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Boost of £14.5 Million in Funding for England's Most Endangered Species


England's efforts to revive its endangered species have received a substantial boost, with Natural England, the government's advisory body, granting £14.5 million in funding. This funding is set to benefit a range of species, from water voles in London to crayfish in Yorkshire, with a focus on initiatives like breeding programs and habitat improvements.

It's estimated that around 15% of England's species face the threat of extinction. Tony Juniper, Chair of Natural England, emphasized that past recovery initiatives have demonstrated their effectiveness in addressing this issue. Notable successes include the significant increase in the bittern population, the recovery of the fen raft spider, and the successful reintroduction of water voles to areas where they had disappeared.

Among the funded projects is the Wiltshire Chalk Partnership, aiming to restore 2,000 hectares of flower-rich grasslands, a critical habitat for insects such as butterflies. The partnership, composed of conservation organizations like RSPB, Wiltshire Wildlife Trust, and the Pewsey Downs Farmer Group, hopes this funding will lead to the thriving of specific butterfly species, including the wart-biter bush cricket, marsh fritillary, large blue, Adonis blue, and the Duke of Burgundy.

These species are considered habitat specialists, relying on specific environments to flourish. However, the expansion of farmland and urban areas has put their habitats at risk. These species play a vital role in the overall ecosystem, serving as a food source for birds and bats and aiding in plant pollination.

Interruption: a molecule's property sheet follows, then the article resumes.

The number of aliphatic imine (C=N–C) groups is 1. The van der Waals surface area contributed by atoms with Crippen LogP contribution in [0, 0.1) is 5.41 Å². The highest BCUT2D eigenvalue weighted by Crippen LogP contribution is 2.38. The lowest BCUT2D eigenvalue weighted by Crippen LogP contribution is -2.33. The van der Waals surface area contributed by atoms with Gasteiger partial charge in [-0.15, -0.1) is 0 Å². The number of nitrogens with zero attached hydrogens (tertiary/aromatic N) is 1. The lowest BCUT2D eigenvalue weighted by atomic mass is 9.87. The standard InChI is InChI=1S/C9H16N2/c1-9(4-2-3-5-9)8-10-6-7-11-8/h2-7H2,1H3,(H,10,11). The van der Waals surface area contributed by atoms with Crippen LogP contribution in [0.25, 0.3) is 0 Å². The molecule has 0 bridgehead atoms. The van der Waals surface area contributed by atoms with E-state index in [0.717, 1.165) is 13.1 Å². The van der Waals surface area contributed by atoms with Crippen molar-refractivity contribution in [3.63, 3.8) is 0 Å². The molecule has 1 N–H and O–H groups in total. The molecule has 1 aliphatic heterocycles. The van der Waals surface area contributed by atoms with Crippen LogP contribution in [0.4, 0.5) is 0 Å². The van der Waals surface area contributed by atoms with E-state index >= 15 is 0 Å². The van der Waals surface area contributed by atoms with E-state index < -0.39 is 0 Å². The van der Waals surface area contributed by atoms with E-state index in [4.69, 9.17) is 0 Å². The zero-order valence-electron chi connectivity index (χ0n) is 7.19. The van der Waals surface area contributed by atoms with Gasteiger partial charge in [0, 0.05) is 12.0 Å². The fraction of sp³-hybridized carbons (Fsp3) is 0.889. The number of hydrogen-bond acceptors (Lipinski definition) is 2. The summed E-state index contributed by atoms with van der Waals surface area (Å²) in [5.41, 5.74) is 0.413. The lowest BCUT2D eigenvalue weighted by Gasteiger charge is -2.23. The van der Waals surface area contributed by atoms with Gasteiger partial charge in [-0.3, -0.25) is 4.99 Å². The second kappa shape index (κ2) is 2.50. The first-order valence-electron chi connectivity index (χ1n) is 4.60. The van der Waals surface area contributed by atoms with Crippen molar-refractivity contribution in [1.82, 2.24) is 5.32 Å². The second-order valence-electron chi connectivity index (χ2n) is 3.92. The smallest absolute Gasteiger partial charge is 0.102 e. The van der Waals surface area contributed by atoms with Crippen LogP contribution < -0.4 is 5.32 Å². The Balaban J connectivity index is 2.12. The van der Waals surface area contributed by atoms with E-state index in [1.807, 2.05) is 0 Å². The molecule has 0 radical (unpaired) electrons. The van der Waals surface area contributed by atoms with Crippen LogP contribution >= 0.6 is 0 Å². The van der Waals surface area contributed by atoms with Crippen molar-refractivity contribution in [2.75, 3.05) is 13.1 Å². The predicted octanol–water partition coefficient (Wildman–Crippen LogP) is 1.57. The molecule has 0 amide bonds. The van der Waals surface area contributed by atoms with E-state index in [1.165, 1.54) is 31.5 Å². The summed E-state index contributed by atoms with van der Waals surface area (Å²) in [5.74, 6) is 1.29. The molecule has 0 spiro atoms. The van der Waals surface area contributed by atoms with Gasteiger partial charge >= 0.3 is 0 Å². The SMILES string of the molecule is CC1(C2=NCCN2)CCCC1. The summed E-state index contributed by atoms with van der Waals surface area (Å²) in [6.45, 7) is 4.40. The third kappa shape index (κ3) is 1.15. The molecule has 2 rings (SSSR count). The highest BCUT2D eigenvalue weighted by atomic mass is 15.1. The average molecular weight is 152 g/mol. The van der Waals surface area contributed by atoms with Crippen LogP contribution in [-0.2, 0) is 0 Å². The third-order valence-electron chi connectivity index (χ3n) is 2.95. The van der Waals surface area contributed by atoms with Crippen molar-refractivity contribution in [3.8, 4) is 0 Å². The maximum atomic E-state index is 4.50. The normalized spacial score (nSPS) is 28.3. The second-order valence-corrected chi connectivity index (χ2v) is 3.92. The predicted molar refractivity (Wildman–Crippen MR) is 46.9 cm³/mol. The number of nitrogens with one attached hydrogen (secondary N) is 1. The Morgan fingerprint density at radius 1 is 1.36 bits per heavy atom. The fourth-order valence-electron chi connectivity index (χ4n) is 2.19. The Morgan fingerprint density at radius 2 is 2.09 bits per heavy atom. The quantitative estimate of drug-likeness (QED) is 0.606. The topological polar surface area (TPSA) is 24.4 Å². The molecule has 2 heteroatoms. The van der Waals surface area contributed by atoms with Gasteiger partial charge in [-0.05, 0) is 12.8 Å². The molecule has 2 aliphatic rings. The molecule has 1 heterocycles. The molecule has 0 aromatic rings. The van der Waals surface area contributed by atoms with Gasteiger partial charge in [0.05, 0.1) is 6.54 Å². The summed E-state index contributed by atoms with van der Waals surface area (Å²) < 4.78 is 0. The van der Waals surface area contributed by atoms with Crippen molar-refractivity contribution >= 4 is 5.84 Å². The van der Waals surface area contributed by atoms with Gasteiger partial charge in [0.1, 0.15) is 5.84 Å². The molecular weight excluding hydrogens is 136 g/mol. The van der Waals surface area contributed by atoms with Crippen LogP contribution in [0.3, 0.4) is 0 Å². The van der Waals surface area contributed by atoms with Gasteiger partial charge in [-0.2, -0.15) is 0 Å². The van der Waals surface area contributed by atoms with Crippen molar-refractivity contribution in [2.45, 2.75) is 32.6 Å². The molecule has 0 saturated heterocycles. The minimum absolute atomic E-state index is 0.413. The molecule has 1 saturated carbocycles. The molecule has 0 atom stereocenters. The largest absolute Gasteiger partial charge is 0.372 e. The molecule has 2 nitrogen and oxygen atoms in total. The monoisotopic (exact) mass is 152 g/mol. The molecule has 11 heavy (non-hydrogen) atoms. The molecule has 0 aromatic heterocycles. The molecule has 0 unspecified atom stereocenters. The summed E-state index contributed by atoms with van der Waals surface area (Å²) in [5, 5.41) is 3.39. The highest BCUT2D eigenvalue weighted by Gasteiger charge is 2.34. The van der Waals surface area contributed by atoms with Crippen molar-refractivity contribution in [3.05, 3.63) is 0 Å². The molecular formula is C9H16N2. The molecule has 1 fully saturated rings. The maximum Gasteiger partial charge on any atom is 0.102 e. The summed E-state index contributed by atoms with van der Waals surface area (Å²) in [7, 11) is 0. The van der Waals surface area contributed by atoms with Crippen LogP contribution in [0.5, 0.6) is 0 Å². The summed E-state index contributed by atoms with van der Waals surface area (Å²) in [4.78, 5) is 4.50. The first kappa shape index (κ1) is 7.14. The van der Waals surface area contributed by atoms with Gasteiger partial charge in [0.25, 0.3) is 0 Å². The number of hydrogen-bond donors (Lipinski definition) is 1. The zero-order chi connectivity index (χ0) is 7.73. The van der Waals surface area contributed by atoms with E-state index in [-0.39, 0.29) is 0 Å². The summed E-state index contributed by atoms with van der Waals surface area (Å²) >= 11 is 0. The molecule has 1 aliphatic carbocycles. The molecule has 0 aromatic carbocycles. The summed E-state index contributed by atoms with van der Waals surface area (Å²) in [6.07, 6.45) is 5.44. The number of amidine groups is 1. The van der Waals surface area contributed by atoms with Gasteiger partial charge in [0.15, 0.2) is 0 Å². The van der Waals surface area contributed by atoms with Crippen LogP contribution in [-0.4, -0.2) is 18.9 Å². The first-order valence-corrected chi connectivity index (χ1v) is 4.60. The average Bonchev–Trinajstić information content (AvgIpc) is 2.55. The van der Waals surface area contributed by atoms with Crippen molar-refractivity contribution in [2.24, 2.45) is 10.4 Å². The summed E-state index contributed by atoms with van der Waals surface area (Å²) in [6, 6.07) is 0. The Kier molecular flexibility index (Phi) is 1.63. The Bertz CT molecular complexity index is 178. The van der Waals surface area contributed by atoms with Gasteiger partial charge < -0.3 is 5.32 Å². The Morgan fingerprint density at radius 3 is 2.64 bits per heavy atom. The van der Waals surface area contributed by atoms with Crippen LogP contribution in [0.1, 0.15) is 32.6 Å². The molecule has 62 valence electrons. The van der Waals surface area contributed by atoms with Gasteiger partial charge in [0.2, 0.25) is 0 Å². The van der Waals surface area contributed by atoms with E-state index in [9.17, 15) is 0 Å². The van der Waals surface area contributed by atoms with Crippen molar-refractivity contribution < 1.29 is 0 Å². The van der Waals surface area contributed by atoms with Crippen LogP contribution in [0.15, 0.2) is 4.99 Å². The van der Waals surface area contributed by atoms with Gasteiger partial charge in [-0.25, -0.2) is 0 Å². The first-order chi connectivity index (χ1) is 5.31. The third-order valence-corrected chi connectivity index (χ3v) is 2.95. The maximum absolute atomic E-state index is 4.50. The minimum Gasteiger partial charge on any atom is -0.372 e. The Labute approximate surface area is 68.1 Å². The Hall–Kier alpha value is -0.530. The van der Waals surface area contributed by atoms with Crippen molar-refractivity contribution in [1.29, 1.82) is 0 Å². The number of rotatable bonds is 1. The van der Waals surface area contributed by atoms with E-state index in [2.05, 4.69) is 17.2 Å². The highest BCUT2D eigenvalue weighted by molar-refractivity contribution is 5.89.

The United Kingdom is recognized as one of the world's most nature-depleted countries. Despite the government's 25-year Environment Plan launched in 2018, a recent report by the independent Office for Environmental Protection (OEP) raised concerns about the achievement of many of the government's 23 environmental targets.

Investing in the preservation of the UK's natural environment is also crucial for global species conservation efforts. For instance, the White-clawed crayfish, another species supported by this funding, is considered endangered worldwide, with a drastic 70% decline in the UK. The introduction of non-native North American signal crayfish has introduced diseases that the native crayfish have no natural resistance to, and freshwater rivers and streams, their natural habitat, have become increasingly polluted in recent years.

One of the funded projects, the Claws for Thought Project, will use the grant to establish a new rearing facility to support crayfish in their vulnerable early stages. This project has achieved a 60% success rate in getting animals to breeding age, a significantly higher rate compared to the wild.

Other species set to benefit from this two-year program include the large marsh grasshopper, lapwings, and the grey long-eared bat.